We may ask for more information to help us make a decision on your application.
If we approve your application, we will issue you an ESC. The certificate will indicate the quantity of the drug that you may use for the study.
If you are importing the study drug, a copy of the ESC should accompany the shipment to allow timely entry of the drug into Canada.
For information on importation, please refer to the guidance document on veterinary drugs and veterinary health products. You may also contact us by email at firstname.lastname@example.org.
After you receive your ESC, if you intend to make any changes, you must contact us by email so we can determine if an amendment to your ESC is needed: email@example.com.
Before you begin your study, you should:
- confirm if other authorizations are needed or if other guidelines or standards may apply
- contact the Canadian Council on Animal Care about standards for animal ethics and care or local authorities for any other province/territory-specific regulations
When conducting your study, you should:
- use the study drug appropriately, taking into account any drug withdrawal times
- not advertise, promote or sell the study drug
- report any serious adverse drug reactions right away
Cannabis and controlled substances
Depending on the drug used in your study, you may need to obtain other authorizations from Health Canada before you begin. Examples include:
- if you are conducting research involving cannabis, your research may be subject to the Cannabis Act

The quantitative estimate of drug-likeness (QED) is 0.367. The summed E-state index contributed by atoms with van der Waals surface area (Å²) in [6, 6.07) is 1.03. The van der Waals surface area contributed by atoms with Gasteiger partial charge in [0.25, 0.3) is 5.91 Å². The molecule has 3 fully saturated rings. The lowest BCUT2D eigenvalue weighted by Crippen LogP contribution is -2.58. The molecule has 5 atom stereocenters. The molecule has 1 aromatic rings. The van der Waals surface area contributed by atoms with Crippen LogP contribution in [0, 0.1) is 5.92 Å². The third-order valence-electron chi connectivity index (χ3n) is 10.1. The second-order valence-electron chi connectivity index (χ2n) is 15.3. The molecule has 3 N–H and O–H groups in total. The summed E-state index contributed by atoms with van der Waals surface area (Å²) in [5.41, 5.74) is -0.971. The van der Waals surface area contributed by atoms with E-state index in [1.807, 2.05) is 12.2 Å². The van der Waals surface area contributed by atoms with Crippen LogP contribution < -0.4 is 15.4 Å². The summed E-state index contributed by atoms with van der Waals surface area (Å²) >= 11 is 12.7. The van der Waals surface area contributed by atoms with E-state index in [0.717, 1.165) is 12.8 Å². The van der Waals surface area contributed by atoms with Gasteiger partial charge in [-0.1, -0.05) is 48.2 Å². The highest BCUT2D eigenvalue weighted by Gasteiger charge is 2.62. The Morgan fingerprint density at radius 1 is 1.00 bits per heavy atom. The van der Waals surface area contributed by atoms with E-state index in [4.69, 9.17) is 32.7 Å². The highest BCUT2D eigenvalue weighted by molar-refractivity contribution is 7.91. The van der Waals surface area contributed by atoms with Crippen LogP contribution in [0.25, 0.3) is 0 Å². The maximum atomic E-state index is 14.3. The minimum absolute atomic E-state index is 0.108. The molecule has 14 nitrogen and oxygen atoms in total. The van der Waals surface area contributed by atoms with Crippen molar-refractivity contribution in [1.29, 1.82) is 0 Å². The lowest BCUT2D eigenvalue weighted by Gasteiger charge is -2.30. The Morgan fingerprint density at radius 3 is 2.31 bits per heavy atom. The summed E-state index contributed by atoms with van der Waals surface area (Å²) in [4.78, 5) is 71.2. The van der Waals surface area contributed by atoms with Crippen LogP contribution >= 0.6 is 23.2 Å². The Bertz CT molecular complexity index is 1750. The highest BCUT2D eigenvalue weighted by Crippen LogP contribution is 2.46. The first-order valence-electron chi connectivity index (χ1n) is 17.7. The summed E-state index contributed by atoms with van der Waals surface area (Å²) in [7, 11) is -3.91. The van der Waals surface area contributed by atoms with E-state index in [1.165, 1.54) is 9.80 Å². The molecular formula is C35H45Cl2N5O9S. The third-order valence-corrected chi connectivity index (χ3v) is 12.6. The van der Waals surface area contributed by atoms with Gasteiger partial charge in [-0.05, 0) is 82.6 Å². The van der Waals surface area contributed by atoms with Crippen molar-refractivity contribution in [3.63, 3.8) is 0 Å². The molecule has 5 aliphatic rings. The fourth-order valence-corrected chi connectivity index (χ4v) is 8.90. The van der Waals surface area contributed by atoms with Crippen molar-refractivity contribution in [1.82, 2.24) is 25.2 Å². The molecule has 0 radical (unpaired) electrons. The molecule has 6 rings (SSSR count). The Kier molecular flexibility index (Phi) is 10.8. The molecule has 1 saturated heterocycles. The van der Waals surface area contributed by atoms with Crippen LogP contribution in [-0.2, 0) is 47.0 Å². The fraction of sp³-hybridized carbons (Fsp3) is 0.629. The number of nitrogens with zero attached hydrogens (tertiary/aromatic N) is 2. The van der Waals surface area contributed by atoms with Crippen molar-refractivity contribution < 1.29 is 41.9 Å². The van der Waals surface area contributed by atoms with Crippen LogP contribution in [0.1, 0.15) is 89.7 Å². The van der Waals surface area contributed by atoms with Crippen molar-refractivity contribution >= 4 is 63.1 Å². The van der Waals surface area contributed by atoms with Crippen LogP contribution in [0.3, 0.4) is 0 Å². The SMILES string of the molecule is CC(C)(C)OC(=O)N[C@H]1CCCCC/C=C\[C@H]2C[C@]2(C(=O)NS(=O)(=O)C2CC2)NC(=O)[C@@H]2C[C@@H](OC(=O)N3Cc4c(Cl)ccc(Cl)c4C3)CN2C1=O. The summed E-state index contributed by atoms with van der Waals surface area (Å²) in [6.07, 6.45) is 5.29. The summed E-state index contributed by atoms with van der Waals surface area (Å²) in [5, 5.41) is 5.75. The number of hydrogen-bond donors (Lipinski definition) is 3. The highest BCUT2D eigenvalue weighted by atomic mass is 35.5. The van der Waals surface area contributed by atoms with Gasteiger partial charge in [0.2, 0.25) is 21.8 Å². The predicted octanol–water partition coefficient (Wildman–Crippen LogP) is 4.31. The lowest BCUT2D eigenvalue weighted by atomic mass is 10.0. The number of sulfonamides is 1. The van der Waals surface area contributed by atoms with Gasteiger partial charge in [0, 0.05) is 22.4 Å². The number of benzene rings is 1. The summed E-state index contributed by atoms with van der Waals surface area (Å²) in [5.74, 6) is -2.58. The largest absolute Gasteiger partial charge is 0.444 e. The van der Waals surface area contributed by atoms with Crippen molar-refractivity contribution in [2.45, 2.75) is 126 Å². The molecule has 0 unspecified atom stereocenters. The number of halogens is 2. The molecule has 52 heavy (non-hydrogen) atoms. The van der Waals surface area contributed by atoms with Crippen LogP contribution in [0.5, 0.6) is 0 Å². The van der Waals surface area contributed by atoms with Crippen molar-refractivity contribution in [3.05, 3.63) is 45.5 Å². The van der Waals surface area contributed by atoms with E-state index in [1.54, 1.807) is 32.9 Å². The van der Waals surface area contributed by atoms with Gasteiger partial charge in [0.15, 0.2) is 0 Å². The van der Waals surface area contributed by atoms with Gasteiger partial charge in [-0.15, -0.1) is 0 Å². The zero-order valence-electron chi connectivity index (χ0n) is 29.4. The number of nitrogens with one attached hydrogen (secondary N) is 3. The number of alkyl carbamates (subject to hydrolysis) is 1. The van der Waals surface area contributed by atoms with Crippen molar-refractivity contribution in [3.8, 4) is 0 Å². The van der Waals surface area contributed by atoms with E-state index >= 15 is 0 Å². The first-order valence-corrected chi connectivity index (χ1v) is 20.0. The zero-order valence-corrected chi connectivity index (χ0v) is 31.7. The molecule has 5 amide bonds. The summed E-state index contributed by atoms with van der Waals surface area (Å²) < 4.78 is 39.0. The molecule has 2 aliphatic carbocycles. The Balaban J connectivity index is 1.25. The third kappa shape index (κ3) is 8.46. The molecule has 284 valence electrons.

- for details about the cannabis research licensing process, contact us at firstname.lastname@example.org
- if you are conducting research involving controlled substances, your research may be subject to the Controlled Drugs and Substances Act (CDSA)
- researchers requiring a controlled substance for research purposes must receive an exemption under subsection 56(1) of the CDSA
- for details about the exemption process, please refer to exemptions from the provisions of the CDSA or contact us at email@example.com
You may also ask for a protocol review by VDD. We charge a fee for this service.
Veterinary drug manufacturers or researchers often seek protocol reviews when they want an in-depth review of the study design to support a future regulatory submission for market authorization in Canada. This includes studies that may take place in another country.
For more information, contact us by email at firstname.lastname@example.org.
Other oversight mechanisms
For other important guidelines, standards and requirements for studies in Canada that use animals, please refer to the following:
- Good clinical practice - Guideline 9 (VICH)
- Good laboratory practices for test facilities and their management for non-clinical studies (OECD)
- Three Rs and ethics (Canadian Council on Animal Care)
If you intend to import a veterinary drug for research purposes that does not require an ESC, you should be prepared to:
- justify the quantity being imported and
- explain how the research being undertaken falls outside the scope of an ESC
For more information, email us at email@example.com.
- Health Canada 3011 form – For manufacturers: Veterinary investigational new drug
- Clinical trial applications (CTAs) for human drugs
- Regulating veterinary drugs, considering the environment